Given a choice most normal people would rather not shoot someone unless it was a last resort. Those who do usually regret it later... in the form of life-ruining repurcussions such as large legal bills. After all, you won't bet your future on a "court appointed" attorney so consider you may need many tens of thousands of dollars for defense. The NRA in it's personal protection courses teaches retreat unless you can't. When I trained at LFI, Mas Ayoob recommended retreat unless there is no option. George Zimmerman didn't retreat and stand-your-ground provisions did not keep himfrom being prosecuted. Given the chance to do it again I bet he wouldn't be the neighborhood watch guy.
    As I stated, I'll make the call when the time arrives. The thought of being prosecuted makes me sick, but the thought of being dead doesn't give me the warm and fuzzies either. Lawmakers that work in a secure building and are allowed to carry have no right to make laws restricting citizens from defending themselves. If a threat comes into my building, I need to run to my car to get a gun. Once outside, I have no right to re-enter the building to save lives, as I have already reached safety. If I were to go back in and kill the bad guy, I'd be prosecuted, and once convicted, I would likely be sued by the family of the bad guy. I'd lose the case, because I was convicted in criminal court. I will stand my ground regardless.

  8. #8
    Join Date
    Mar 2011
    Location
    State of Confusion
    Posts
    6,307

    Default

    Quote Originally Posted by Road king View Post
    As I stated, I'll make the call when the time arrives. The thought of being prosecuted makes me sick, but the thought of being dead doesn't give me the warm and fuzzies either. Lawmakers that work in a secure building and are allowed to carry have no right to make laws restricting citizens from defending themselves. If a threat comes into my building, I need to run to my car to get a gun. Once outside, I have no right to re-enter the building to save lives, as I have already reached safety. If I were to go back in and kill the bad guy, I'd be prosecuted, and once convicted, I would likely be sued by the family of the bad guy. I'd lose the case, because I was convicted in criminal court. I will stand my ground regardless.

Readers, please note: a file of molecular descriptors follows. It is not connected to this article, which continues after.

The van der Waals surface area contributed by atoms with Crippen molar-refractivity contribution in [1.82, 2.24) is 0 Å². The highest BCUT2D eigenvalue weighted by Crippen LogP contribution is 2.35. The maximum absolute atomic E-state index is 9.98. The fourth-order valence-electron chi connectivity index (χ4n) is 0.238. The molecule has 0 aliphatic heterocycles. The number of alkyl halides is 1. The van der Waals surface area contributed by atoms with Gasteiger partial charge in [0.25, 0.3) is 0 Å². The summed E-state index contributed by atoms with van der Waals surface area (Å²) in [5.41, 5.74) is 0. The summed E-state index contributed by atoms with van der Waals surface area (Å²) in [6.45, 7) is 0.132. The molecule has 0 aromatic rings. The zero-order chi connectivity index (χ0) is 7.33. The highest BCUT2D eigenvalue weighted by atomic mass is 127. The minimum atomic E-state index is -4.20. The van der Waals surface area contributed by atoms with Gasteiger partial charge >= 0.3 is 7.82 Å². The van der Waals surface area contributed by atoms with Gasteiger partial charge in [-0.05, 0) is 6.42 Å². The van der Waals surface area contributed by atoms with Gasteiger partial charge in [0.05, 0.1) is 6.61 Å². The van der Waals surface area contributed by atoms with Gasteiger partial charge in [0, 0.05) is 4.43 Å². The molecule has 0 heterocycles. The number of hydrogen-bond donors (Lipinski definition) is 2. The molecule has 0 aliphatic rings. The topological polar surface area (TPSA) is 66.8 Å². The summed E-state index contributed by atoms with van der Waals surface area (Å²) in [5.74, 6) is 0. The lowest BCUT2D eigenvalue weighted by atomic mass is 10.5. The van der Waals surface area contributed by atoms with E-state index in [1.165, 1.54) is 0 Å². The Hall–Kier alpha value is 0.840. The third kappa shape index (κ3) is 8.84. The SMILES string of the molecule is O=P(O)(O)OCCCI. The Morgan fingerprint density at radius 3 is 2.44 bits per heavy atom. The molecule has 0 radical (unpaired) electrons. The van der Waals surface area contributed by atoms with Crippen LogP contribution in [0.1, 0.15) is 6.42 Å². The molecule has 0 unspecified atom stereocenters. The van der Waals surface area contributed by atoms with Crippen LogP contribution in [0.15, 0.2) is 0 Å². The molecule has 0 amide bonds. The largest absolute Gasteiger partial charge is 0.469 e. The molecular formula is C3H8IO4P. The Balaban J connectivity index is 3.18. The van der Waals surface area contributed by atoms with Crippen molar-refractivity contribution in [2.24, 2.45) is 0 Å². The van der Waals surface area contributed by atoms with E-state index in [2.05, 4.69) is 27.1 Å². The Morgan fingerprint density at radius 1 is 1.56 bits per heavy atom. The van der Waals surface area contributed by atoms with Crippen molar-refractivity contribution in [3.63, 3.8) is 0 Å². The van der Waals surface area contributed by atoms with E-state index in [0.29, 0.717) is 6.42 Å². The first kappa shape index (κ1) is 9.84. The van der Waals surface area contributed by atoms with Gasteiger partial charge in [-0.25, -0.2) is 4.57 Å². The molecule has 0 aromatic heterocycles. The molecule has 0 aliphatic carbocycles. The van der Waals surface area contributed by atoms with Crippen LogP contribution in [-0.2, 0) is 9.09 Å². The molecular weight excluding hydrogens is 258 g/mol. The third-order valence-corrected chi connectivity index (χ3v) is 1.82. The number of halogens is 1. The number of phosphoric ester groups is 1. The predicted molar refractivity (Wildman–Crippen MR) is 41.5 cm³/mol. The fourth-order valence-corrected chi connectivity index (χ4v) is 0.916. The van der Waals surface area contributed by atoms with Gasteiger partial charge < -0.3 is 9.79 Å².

What you just described was a retreat followed by an active re-engagement, not standing your ground. If you got away don't return and engage the fight. This is not considered to be standing your ground or any form of self defense. This will be considered a second incident that you initiated. Stand your ground laws don't say you can't defend yourself. They're merely an attempt to keep you from paticipating in an escalation that later turns deadly. Once attacked you may stand your ground legally.
    GOD, GUNS and GUITARS

  9. #9
    Join Date
    Dec 2012
    Posts
    3

    Default

    It is certainly interesting that the politicians seem compelled to tell us how to behave at every turn. I guess they assume we can't think for ourselves. Why is this suddenly a problem in NH? Crime rates are so low here. We don't need any changes. We are all set. Yiogo

  10. #10
    Join Date
    Dec 2012
    Posts
    3

    Default

    BTW I've already emailed the "committee" to express my displeasure with their actions as per NRA requests. Yiogo

Page 1 of 2 12 LastLast

Posting Permissions

  • You may not post new threads
  • You may not post replies
  • You may not post attachments
  • You may not edit your posts
  •